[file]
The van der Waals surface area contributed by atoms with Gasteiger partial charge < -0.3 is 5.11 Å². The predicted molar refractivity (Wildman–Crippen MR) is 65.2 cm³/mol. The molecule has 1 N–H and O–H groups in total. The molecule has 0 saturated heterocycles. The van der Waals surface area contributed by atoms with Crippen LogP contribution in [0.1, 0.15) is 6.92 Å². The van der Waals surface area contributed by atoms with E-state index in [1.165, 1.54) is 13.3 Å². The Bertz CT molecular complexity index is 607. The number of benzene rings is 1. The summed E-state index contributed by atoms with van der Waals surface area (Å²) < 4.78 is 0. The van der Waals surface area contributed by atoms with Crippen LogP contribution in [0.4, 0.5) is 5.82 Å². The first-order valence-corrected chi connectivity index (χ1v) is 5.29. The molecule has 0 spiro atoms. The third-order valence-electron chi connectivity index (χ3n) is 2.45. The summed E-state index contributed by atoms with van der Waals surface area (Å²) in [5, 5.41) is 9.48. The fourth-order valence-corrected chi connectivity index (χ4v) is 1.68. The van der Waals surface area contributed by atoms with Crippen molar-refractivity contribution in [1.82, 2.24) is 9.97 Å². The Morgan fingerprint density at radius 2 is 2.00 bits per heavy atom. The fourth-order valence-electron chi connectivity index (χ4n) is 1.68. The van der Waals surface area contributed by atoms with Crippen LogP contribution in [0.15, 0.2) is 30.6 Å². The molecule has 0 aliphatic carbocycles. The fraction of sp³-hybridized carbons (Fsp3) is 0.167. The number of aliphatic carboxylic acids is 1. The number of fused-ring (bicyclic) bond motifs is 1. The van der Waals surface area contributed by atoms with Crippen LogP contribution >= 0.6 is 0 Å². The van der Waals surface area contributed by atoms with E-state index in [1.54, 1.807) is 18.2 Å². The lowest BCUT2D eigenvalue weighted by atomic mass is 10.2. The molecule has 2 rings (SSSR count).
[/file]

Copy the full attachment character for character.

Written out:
The van der Waals surface area contributed by atoms with Gasteiger partial charge < -0.3 is 5.11 Å². The predicted molar refractivity (Wildman–Crippen MR) is 65.2 cm³/mol. The molecule has 1 N–H and O–H groups in total. The molecule has 0 saturated heterocycles. The van der Waals surface area contributed by atoms with Crippen LogP contribution in [0.1, 0.15) is 6.92 Å². The van der Waals surface area contributed by atoms with E-state index in [1.165, 1.54) is 13.3 Å². The Bertz CT molecular complexity index is 607. The number of benzene rings is 1. The summed E-state index contributed by atoms with van der Waals surface area (Å²) < 4.78 is 0. The van der Waals surface area contributed by atoms with Crippen LogP contribution in [0.4, 0.5) is 5.82 Å². The first-order valence-corrected chi connectivity index (χ1v) is 5.29. The molecule has 0 spiro atoms. The third-order valence-electron chi connectivity index (χ3n) is 2.45. The summed E-state index contributed by atoms with van der Waals surface area (Å²) in [5, 5.41) is 9.48. The fourth-order valence-corrected chi connectivity index (χ4v) is 1.68. The van der Waals surface area contributed by atoms with Crippen molar-refractivity contribution in [1.82, 2.24) is 9.97 Å². The Morgan fingerprint density at radius 2 is 2.00 bits per heavy atom. The fourth-order valence-electron chi connectivity index (χ4n) is 1.68. The van der Waals surface area contributed by atoms with Crippen LogP contribution in [0.15, 0.2) is 30.6 Å². The molecule has 0 aliphatic carbocycles. The fraction of sp³-hybridized carbons (Fsp3) is 0.167. The number of aliphatic carboxylic acids is 1. The number of fused-ring (bicyclic) bond motifs is 1. The van der Waals surface area contributed by atoms with Crippen LogP contribution >= 0.6 is 0 Å². The van der Waals surface area contributed by atoms with E-state index in [1.54, 1.807) is 18.2 Å². The lowest BCUT2D eigenvalue weighted by atomic mass is 10.2. The molecule has 2 rings (SSSR count).